8. Several tax and administrative measures have been adopted or are underway. Taxes on petroleum and beer have been increased, the real regime is being extended to 5 additional provinces, and some initial success in collecting tax arrears has been achieved. However, the collection of VAT on airport departure fees was not feasible because of exemptions granted under the service contract. Efforts to strengthen the tax department will continue and for the remainder of 2002 will focus on the steady collection of outstanding tax arrears from the 100 largest accounts with performance monitored against collection targets. Additional taxpayer accounts will be added to the project on an ongoing basis as the original 100 accounts are closed or collected. Tax auditing strategy and capabilities will be enhanced by a comprehensive program that over the next 12 months will establish: (i) formal manuals and procedures; (ii) a modern management information system with audit operations; and (iii) modern work descriptions with clear roles and responsibilities. In addition, there will be an expanded coverage of tax payers using modern selection techniques. Further to the above, decisions are to be taken by end-June 2002 regarding proposed vision, mission, and roles and responsibilities linked to a revised tax administration structure. Tax collection efforts will also be enhanced by improved coordination between the tax and customs department. Detailed instructions for implementing the Prakas issued on February 23, 2001 that specifies reporting relationships between CED and the Tax Department was finalized on June 6, 2002. A joint review has been carried out by CED and the Tax Department on the taxation of motorcycles and motorcycle parts, and a full assessment report with policy options will be finalized by June 28, 2002.
9. Strengthening the enforcement capabilities of the Customs and Excise Department (CED) will be key to meeting the 2002 revenue targets and to ensure improvements in revenue over the medium term. Data from CED indicate that revenue improved somewhat during the first quarter of 2002 compared to previous years, owing to higher tax rates on beer and petroleum, and some initial successes in anti-smuggling operations. Efforts for the remainder of 2002 will focus on the following key measures from the government's anti-smuggling strategy: (i) establishing a strengthened anti-smuggling unit in municipal districts around Phnom Penh in May 2002, and extending these to key border provinces by end-June 2002; (ii) creating an Intelligence Unit in CED by end-July 2002 to collect, analyze, and disseminate information to anti-smuggling teams, and prepare statistics for the newly-established Inter-Ministerial Commission (IMC); and (iii) convening regular quarterly meetings of the IMC and monthly meetings of the anti-smuggling working group, and providing regular reports on the results of anti-smuggling operations to the Council of Ministers. Efforts will also be made to strengthen the preshipment inspection program for imports by using reconciliation procedures to resolve valuation differences, and reducing to no more than 10 percent the number of sealed containers subject to re-inspection by any government agency based on principles of risk management.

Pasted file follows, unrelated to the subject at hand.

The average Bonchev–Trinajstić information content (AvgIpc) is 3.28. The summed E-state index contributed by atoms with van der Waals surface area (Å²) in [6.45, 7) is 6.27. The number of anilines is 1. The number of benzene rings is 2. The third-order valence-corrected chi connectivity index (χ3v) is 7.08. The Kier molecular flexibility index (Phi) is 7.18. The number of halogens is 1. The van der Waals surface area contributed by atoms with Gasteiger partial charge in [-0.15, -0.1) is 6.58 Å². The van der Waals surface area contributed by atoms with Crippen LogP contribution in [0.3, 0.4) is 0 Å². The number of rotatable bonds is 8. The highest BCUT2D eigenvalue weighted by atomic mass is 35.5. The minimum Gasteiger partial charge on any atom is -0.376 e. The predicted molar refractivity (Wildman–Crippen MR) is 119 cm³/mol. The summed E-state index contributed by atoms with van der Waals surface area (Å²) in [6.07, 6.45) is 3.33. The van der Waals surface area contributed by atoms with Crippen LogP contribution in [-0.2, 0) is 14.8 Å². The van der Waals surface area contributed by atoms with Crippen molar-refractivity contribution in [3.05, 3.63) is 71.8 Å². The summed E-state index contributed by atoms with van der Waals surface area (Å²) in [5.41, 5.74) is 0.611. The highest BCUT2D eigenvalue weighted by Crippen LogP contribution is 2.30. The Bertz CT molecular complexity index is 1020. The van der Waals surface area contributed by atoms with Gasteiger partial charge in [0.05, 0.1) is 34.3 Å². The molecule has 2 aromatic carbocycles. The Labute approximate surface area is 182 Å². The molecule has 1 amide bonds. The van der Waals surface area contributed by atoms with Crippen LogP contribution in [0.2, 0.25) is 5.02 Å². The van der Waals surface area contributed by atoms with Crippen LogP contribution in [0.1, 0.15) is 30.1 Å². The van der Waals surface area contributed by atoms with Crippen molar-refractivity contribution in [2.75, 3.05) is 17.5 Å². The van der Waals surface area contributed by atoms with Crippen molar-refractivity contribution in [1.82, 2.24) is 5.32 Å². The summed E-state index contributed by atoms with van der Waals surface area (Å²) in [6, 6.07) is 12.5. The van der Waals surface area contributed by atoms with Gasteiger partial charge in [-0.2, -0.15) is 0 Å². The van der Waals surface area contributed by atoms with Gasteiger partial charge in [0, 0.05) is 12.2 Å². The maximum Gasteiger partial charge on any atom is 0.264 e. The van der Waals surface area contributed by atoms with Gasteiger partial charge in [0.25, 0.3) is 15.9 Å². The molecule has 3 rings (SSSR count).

10. To strengthen the performance of nontax revenue, the following actions will be taken. Contract revisions to increase the share of revenue going to the government from ticket sales at the Angkor temple complex were completed on May 29, 2002. In response to a joint assessment by the Ministry of Economy and Finance and the Ministry of Posts and Telecommunications in December 2001 on the contract for Gateway II, the government has concluded that some aspects of the contract have been implemented inappropriately and is taking steps to recover outstanding revenue and strengthen contract performance. An initial auction of garment quotas for export to the United States was conducted in January 2002, and an additional auction is expected in July in line with the objective of increasing the proportion of quotas subject to auction to at least 20 percent. To support stronger enforcement activities for the use of state assets, a preliminary inventory covering 70-80 percent of all assets held by line ministries will be completed by end-June 2002. Finally, the revenue monitoring and reporting system for forestry will be strengthened as outlined in paragraph 20 below.